Women don’t like putting people down. With their peer group mindset, we’re all in this together. (For more detail, read “9 Key Differences Between Men and Women That Affect Your Marketing Approach“)

In marketing to women, no people put-downs are allowed. That means men, competitors, other women– anyone. While fact-based product superiority claims are probably OK, if they’re not too heavy-handed, user-based superiority claims are definitely not. Keep it positive or show self-deprecating “me too!” moments that are very relatable to your customers’ life experiences.

Nobody Prospects Women!

Nobody prospects women!We know that 55% of affluent women think wealth managers could do a better job serving women. And 73% are overall “most dissatisfied” with the financial services industry.

And no wonder. Almost nobody even bothers to prospect women (let alone building great client relationships with them)! According to LIMRA:

Of female producers, only 50% prospect women. Of male producers, only 20-25% do!

Some financial advisors have told me that men don’t prospect women because, “Women investors prefer women advisors.” Nope, I’m not buying it!  Economist Dr. Sasha Galbraith revealed that merely 11% of women prefer a woman advisor, with 85% having no preference concerning their advisor’s gender.

Selling Financial Services to Women — What a Golden Opportunity

In a market where women will soon control 70% of private wealth and 50% of millionaires are women, I’m almost in shock that financial advisors would basically ignore this lucrative segment. Besides her affluence, women make better clients.

Three Long-Term Rewards for Prospecting Women

  1. Women have the money. Women will inherit 70% of the $41 trillion in inter-generational wealth transfer expected over the next 40 years.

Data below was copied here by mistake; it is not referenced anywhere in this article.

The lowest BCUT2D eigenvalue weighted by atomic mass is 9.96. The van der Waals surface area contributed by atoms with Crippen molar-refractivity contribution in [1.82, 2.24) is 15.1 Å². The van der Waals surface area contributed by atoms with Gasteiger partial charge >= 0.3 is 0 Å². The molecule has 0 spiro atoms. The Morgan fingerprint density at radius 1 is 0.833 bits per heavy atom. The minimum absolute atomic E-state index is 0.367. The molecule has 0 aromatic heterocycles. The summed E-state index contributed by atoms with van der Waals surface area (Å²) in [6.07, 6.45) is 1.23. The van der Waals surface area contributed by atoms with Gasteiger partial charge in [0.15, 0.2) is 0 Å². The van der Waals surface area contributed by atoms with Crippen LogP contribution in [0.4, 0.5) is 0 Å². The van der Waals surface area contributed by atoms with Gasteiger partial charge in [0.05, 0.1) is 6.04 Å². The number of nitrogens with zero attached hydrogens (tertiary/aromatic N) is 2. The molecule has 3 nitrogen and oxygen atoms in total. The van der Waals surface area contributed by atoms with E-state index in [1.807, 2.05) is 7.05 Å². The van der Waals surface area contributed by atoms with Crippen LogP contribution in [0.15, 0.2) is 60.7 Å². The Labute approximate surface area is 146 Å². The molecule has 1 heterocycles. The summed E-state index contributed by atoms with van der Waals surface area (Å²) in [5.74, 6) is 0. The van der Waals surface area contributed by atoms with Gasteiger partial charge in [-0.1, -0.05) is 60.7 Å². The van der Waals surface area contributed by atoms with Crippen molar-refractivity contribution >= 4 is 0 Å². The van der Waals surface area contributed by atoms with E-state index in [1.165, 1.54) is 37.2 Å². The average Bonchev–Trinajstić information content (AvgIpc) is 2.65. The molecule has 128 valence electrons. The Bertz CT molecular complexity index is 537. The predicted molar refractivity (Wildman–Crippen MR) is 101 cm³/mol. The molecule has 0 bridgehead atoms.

2. Once she chooses you as her advisor, she’s loyal. Advisors report women are much less likely to defect during downturns.
  3. Make her happy, and she’ll send you way more referrals than men do. I mean WAY more. An average woman client will refer you 26 times compared to a man referring you twice.

If you aren’t prospecting women already, what’s holding you back? Please leave a comment and let me know– I’m incredibly curious.


Moms: a Powerhouse Marketing to Women Market

And M2Moms Presents the Marketing Research to Prove It

I love research! It was data and facts that helped me break through misconceptions about women consumers in my first book Marketing to Women, and I have kept researching ever since.


So when I heard that the 11th Annual M2Moms Conference was focusing on research presentations from Univision, Saatchi & Saatchi, Smarty Pants and C+R Research, I fell in love. Moms are a powerhouse marketing to women market, and there are so many under-served niches within this market. If only marketers understood the opportunity! Well, now you can.

M2Mom research sessions and presenters will include:

  • Unlocking the Power of the Hispanic Mom for Future Growth by Liz Sanderson, VP, Strategy and Insights, Univision Communications, Inc.
  • Don’t Forget the Kids! Secrets to Winning With The Whole Family by Michelle Poris, Ph.D. Director of Quantitative Research, Smarty Pants
  • Moms New Truth by Wanda Pogue, Chief Strategy Officer, Saatchi & Saatchi
  • Mythbusting: Five Digital Assumptions About Kids & Families That Are Just Plain Wrong by Mary McIlrath, Ph.D., SVP, C+R Research.

If you sell a brand that moms buy (and you probably do), get to NYC for M2M! Oh, and one last thing… Save 25% on registration with code MB25!

When Women and Men Can’t Work Together – Here’s Why

Everyone talks about the importance of teamwork in the workplace– but men and women define it differently! When women and men have difficulty working together, it’s because they approach ‘teamwork’ from different angles.

Watch the video: When Women and Men Can’t Work Together – Here’s Why

Find Yourself a Wealthy Widow

It’s time to break through a few myths about affluent, widowed women. With 50% of U.S. millionaires being women, marketing to affluent women needs to become a high priority for financial planners and insurance companies. And a large portion of these affluent women are widowed or divorced. Here are the tropes I am likely to hear from industry ‘experts:’

“There’s no point in targeting widows.”

“Widows are neither involved nor interested in financial management.”

And here I thought it was 2015, not 1915 (or even 1815!). Many women must sense this attitude and look for greener pastures, because…

70% of Widows Walk

Find Yourself a Wealthy Widow